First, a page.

A bulldog gets a degree from Belford University diploma mill!
The Arkanas blog reports how a doctor called Dr. Rhoda's doctorate, a Ph.D., comes from Belford University (a Diploma mill), an Internet operation which Dr. Rhoda acknowledged in a phone interview with the Arkanas blog Dr.Rhonda told them 'Belford University has it's critics'. He countered that some people don't think much of the University of Arkansas, either. (He was just making a point, he said, with the remark about UA, that many schools have both supporters and critics.) He said he holds an Arkansas Tech undergrad degree.
An Arkanas Times associate who is was a member of the state's education establishment, decided to investigate Belford University by having his English bulldog, Max Sniffingwell, apply for a degree in "theriogenology/animal reproduction." On payment of $549 by money order, a diploma, transcript and letter of recommendation shortly arrived from the United Arab Emirates.
Please see below for a copy of the letter of application to Belford University from Max Sniffingwell the English Bulldog:
March 1, 2009
RE: Online Application for Doctorate Degree in Theriogenology/Animal Reproduction
Description of Experience in the Requested Degree Program
Dear Applicant Reviewer:
My very first job was working in an AKC breeding kennel. Later I went to work for my current employer, a veterinarian whose special interest is reproductive veterinary medicine. Although I have never benefitted from formal education in the breeding sciences, I have learned much in life from my successes and failures both clinical and in the field.
My job as a breeding specialist has primarily centered around predictions of ovulation timing based on observations and sensory detections of hormone/pheromone cycles, vaginal changes, and courtship clues—all very important indicators for successful insemination either by natural or artificial means. I have come to believe that I have a natural ability in theriogenology, especially in the field of canine reproduction where my successes are well documented with the American Kennel Club.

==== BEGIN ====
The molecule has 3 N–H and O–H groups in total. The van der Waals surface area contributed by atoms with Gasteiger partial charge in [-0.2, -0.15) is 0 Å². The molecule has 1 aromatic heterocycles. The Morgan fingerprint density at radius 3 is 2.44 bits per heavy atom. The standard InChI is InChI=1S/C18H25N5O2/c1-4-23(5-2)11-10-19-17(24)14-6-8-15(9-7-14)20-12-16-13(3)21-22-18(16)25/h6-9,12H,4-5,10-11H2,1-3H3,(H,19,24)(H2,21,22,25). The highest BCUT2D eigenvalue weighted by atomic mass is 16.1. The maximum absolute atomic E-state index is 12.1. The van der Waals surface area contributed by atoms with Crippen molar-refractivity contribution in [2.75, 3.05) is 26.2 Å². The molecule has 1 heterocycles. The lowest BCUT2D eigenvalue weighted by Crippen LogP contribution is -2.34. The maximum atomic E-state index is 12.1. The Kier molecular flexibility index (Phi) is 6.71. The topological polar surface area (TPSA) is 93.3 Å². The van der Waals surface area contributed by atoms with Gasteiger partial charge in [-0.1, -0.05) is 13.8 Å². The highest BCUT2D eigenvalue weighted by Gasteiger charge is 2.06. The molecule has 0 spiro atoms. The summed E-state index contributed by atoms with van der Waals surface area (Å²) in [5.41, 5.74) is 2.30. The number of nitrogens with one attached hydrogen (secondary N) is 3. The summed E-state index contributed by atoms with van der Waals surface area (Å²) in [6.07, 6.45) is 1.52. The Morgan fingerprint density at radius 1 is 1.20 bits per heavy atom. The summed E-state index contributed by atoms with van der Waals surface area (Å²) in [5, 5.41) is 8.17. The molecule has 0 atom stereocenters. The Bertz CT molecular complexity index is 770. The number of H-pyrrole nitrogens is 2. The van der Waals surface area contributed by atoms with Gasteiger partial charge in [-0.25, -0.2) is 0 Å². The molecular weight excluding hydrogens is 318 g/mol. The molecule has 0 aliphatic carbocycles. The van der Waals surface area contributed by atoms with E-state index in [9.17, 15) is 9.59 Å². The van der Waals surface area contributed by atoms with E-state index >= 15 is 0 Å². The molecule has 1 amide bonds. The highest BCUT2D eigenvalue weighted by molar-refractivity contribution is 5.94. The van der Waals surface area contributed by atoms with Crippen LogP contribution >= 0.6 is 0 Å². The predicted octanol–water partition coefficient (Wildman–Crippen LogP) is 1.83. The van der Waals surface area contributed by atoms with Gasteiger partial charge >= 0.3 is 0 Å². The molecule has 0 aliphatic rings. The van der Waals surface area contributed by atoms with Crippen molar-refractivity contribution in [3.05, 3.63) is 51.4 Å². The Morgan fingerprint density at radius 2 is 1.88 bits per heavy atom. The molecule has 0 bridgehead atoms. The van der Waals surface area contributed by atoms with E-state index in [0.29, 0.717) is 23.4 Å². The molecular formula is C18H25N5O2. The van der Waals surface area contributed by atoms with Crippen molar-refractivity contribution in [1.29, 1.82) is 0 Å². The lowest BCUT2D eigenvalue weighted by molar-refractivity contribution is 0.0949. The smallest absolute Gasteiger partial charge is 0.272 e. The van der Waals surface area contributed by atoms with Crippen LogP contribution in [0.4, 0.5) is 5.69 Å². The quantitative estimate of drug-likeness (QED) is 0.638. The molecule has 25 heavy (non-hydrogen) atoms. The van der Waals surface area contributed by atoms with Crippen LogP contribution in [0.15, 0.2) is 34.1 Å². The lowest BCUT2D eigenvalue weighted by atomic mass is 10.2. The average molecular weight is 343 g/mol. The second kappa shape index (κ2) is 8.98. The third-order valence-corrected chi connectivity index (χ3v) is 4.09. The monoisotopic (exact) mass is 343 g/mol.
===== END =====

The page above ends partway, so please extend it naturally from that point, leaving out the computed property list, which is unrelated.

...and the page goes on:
I have done some experimental field work with felines. However these studies, while highly insightful, have served primarily to underscore the scientific value of postulations gone bad, and led to my somewhat reluctant realization that my talents and natural inclinations are best suited for canine reproduction. Also since my employer is a pet doctor, I have experienced only limited exposure to the ins and outs of farm animal breeding services. So in my chosen field of theriogenology, which of course includes all animals, as much as I would like to just “do them all”, I’ve come to understand the prudence of specialization.
However, I do not know if the doctoral degree program at Belford University recognizes species specialties. If not, and, of course, only if I qualify, I respectfully request that you grant my doctoral degree in either “canine” or “general” theriogenology/animal reproduction.
Thank you for considering my application. Your payment of $549 will be mailed as soon as I hear good news from your board of examiners.
PS — Max's owner is Dr. Ben Mays, a Clinton veterinarian and member of the state Board of Education. He explains that his investment was to make a point (though he declined the opportunity to make Max an honors grad for an extra $75!)
Fourteen states have laws that make it illegal to use this kind of false credentials in one's line of work. But in Arkansas, stud dogs like Max, and unscrupulous individuals in other fields can use fake diplomas to dupe their clientele.